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From "Bjarne Jensen" <...@ruc.dk>
Subject SV: SV: Maintaining Cocoon-layout in WYSIWYG-HTML-editor
Date Wed, 13 Jun 2001 10:53:08 GMT
Is this correctly understood?

------
Dreamweaver creates HTML like this:

<table cellspacing=”2”>
<tr><td><my:dynaimcContentName/></td><td><my:dynaimcContentPhone/></td></tr>
</table>

And your XSLT render this to something like:

<table cellspacing=”2”>
<tr><td>Paul</td><td>33333333</td></tr>
<tr><td>Ann</td><td>33333332</td></tr>
…
..
</table>

How do you do that? Gets the parents and so I XSLT?

-----

You wrote:

”..but this changes with C2) which calls application logic Java
code either directly through <xsp:logic> or using specialized
logicsheets. “

C1 calls application logic in Java directly doesn’t it?
It is possible to have your own logicsheets in C1 so I really does not
understand the difference here?

I know the sitemap can centralize Processing Instructions (PI) in C2 and
that is not possible in C1 and that can give a better separation. But that
has nothing to do with what your are writing.

-----

You also wrote:
“We also have an XML persistence engine that hides
SQL/LDAP/files/Whatever for data access.”

What is an XML persistence engine?

Hides the filename in the URL, or?

Well please tell more about this

PS: I really like hearing how you made the separation. The reason why I am
so interested in the separation is that I am writing the last paper in my
education and the subject is separation between layers in webapplications. 3
years ago I worked in a webfirm that mixed the layers and that was a big
problem then. I think the problem still remains in a lot of companyes you
are the only one I have ever head about that seems to have accomplished
this. I agree (se below) to you why the layers should be separate. Another
reason for having the layers separate is that you can substitute one or two
layers and you have a new application that should suits a new customer. Are
you doing that?

Thank you ones again :-)
/Bjarne

-----Oprindelig meddelelse-----
Fra: Sylvain Wallez [mailto:sylvain.wallez@anyware-tech.com]
Sendt: 13. juni 2001 11:56
Til: cocoon-users@xml.apache.org
Emne: Re: SV: Maintaining Cocoon-layout in WYSIWYG-HTML-editor




Bjarne Jensen a écrit :
>
> Well that sounds really interesting – congratulations :-) So by
maintaining
> the website like this you have a separation between layout and content.
What
> about seperation between content and program-logic – have you also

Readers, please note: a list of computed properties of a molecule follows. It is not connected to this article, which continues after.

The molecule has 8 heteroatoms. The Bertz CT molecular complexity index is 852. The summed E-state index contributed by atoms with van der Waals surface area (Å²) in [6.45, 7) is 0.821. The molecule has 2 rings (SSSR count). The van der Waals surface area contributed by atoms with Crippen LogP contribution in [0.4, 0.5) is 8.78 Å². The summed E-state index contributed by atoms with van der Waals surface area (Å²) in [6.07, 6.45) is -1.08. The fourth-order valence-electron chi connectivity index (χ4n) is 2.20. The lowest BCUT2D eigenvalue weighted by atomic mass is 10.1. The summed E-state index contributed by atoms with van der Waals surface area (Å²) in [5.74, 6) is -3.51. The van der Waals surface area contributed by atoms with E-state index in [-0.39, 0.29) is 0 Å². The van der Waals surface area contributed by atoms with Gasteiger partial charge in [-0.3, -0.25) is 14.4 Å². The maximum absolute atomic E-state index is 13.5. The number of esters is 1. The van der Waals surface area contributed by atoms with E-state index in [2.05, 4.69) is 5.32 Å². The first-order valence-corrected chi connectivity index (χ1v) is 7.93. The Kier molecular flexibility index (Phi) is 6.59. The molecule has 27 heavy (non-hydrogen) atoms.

> accomplished this? Are there any need for that?
>
Content is generated by XSPs (which was the main way of doing it with
Cocoon1, but this changes with C2) which calls application logic Java
code either directly through <xsp:logic> or using specialized
logicsheets. We also have an XML persistence engine that hides
SQL/LDAP/files/Whatever for data access. This leads to true
presentation/logic/persistence separation.

> And then another question. What if you compute a table (so that you don't
> know how long it would be) – is this also maintained in Dreamweaver or do
> you have the HTML that makes the TABLE inside the XSLT in that situation?
I
> can’t figure out how to maintain a table like this in Dreamweaver only in
> XSLT.
>
Among our specialized tags, some are structure-oriented. The designer
just has to mark the table with the data collection he wants to display,
and this generates an <xsl:foreach> in the resulting XSL, adding rows as
necessary and feeding cells with live data (this works not only with
tables, but with any repetivite structure : lists, paragraphs, popups,
etc).

The main ideas behind all this are :
- web pages, even if dynamic, should be editable by a web designer (with
no programming skills)
- turning a static page into a dynamic one shouldn't be destructive : in
JSP/ASP/PHP, data access code replaces example data that the designer
has put in the page during the design. With our approach, markup
identifying the data surrounds (tags) or marks (attributes) the static
example data.

The benefits are that you can always show your dynamic pages as static
ones (just send a bunch of HTML files to your customer to show him what
his app looks like) and that a web designer can update the pages with
his favorite tool even if they're dynamic (easy maintenance).

> Thank you very much for your comment :-)
>
WYSIWYG editing is IMO the main feature that's missing for XML/XSL to
spread the whole web industry. That's what we're trying to do.

> /Bjarne
>

--
Sylvain Wallez
Anyware Technologies - http://www.anyware-tech.com

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